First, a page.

PAWS is proud to be Philadelphia’s largest provider of affordable spay/neuter surgery for cats and dogs in need.
We began offering spay/neuter to the public when we opened our first clinic in 2010, recognizing that communities cannot rescue their way out of the homeless pet crisis. Instead, unwanted litters and other issues related to unaltered pets must be prevented to slow the flow of animals into shelters. At the time, an overwhelming 30,000 stray and surrendered pets entered the city shelter yearly, many for preventable reasons: accidental litters, too many pets in the home, difficulty affording care, and medical issues. At the same time, countless litters of kittens were born on the streets, continuing the cycle.
To serve these vulnerable pets and address the root causes of pet homelessness in Philadelphia, PAWS operates two Spay/Neuter and Wellness Clinics, in Grays Ferry and the Northeast. We perform thousands of low-cost surgeries per year for pet owners who cannot access care otherwise, caretakers of outdoor (community/feral) cats, and fellow rescue organizations.
To date, PAWS has spayed and neutered more than 100,000 animals. On any given day, several PAWS veterinarians — experts at performing high-quality, high-volume surgery — are caring for owned pets, shelter pets, and community cats, supported by skilled vet technicians and frontline staff. Our surgical program was originally developed with guidance from the University of Pennsylvania School of Veterinary Medicine, and continues to operate according to industry best practices under the leadership of our medical director and veteran surgeons.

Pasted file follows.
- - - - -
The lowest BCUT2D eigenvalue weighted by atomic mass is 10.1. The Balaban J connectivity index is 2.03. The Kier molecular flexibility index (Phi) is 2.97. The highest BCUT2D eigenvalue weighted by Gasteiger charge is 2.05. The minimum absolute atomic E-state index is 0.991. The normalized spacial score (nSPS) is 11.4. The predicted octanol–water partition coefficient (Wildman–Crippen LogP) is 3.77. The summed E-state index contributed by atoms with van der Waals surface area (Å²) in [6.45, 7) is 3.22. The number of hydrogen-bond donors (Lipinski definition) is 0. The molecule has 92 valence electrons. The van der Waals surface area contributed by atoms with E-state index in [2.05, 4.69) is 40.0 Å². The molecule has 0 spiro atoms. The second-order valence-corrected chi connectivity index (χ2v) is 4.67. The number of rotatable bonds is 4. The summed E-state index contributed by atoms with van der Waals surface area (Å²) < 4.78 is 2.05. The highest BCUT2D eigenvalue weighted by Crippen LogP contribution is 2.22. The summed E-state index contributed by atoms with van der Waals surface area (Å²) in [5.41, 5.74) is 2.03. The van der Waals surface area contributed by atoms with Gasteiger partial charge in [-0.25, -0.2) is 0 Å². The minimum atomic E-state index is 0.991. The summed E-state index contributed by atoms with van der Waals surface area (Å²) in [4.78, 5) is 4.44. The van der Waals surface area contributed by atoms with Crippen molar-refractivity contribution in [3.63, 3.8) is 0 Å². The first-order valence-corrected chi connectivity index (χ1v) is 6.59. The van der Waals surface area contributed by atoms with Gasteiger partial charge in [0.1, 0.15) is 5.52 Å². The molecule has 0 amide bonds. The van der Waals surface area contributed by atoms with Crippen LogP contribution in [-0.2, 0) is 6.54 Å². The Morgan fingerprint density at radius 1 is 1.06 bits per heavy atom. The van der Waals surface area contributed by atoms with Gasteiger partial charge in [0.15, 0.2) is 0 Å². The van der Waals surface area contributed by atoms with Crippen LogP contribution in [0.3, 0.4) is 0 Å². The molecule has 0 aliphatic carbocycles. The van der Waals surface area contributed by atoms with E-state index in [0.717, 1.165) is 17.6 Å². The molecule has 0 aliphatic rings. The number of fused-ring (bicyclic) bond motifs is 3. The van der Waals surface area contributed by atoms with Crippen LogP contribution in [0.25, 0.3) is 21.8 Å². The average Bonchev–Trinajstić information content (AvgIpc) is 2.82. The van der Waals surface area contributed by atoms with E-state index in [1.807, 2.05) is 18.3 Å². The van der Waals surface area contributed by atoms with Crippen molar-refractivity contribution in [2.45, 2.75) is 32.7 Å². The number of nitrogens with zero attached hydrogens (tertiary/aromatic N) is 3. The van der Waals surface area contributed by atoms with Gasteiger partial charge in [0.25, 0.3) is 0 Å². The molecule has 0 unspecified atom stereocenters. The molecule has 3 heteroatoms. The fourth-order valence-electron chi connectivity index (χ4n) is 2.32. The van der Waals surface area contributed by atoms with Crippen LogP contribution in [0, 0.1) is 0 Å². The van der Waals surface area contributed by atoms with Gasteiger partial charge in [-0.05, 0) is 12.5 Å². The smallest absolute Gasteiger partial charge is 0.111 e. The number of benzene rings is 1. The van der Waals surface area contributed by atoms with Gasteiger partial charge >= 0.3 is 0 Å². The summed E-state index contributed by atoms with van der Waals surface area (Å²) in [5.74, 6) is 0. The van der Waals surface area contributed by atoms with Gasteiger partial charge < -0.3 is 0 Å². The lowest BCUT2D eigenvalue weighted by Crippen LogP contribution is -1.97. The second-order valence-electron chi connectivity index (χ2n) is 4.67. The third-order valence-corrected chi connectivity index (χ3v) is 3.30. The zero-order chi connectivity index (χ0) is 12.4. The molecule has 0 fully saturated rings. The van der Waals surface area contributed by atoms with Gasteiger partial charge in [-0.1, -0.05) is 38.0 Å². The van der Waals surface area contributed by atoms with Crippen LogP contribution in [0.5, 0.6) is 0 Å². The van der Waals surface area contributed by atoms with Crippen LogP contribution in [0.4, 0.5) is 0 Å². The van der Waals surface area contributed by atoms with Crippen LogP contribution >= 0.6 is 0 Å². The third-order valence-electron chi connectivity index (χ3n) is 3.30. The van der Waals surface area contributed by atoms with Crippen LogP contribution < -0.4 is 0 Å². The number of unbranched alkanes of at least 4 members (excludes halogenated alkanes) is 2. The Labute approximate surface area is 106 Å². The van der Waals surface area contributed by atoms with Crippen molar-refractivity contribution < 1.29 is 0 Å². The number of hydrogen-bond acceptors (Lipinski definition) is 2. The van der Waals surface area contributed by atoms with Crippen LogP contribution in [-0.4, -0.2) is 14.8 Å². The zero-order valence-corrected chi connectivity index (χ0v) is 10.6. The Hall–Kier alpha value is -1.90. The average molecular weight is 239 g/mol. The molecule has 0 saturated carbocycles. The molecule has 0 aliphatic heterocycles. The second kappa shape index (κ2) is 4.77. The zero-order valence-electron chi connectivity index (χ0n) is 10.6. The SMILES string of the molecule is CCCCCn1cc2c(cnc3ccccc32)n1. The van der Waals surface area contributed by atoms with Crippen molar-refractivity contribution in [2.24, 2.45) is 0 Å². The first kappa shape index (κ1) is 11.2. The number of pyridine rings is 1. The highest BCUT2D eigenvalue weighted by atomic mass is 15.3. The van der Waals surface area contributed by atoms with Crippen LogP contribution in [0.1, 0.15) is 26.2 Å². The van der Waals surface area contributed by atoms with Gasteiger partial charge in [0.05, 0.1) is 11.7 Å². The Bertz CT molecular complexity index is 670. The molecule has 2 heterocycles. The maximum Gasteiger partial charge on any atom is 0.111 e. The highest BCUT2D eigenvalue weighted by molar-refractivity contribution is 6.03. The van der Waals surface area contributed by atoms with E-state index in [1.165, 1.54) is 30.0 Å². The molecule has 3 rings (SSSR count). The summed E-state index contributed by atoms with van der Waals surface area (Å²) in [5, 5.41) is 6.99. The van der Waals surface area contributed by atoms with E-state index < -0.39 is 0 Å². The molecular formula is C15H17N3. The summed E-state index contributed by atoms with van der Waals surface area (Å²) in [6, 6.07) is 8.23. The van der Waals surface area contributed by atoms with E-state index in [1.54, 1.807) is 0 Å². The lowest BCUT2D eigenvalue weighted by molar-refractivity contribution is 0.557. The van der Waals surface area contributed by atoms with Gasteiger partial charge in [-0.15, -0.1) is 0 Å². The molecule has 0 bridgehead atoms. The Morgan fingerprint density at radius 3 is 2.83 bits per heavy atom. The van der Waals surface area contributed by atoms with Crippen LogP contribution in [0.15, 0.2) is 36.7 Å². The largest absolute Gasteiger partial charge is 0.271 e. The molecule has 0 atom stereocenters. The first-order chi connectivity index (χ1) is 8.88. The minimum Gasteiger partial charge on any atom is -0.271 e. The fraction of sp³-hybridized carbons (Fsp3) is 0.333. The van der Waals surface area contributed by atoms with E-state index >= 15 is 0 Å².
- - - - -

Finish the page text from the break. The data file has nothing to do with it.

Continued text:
The result? Less than half as many pets enter Philadelphia shelters compared to when we began, and far fewer litters are born on the street. In 2011, only one year after starting our spay/neuter program, we began witnessing a distinct reduction in the number of pets entering the city shelter. That steady decline has continued every year since. As a result, the survival chances for animals who do land there have improved significantly every year as well.
Still, there is much work to do and thousands more pets in need. Through our work in the community we have found that many people want to have their pets spayed/neutered, but cannot afford to do so or do not know that help is available. Widely accessible spay/neuter is a fundamental element of a humane community. In a city like Philadelphia, where hundreds of thousands of residents live in or close to poverty, the need is profound and far-reaching.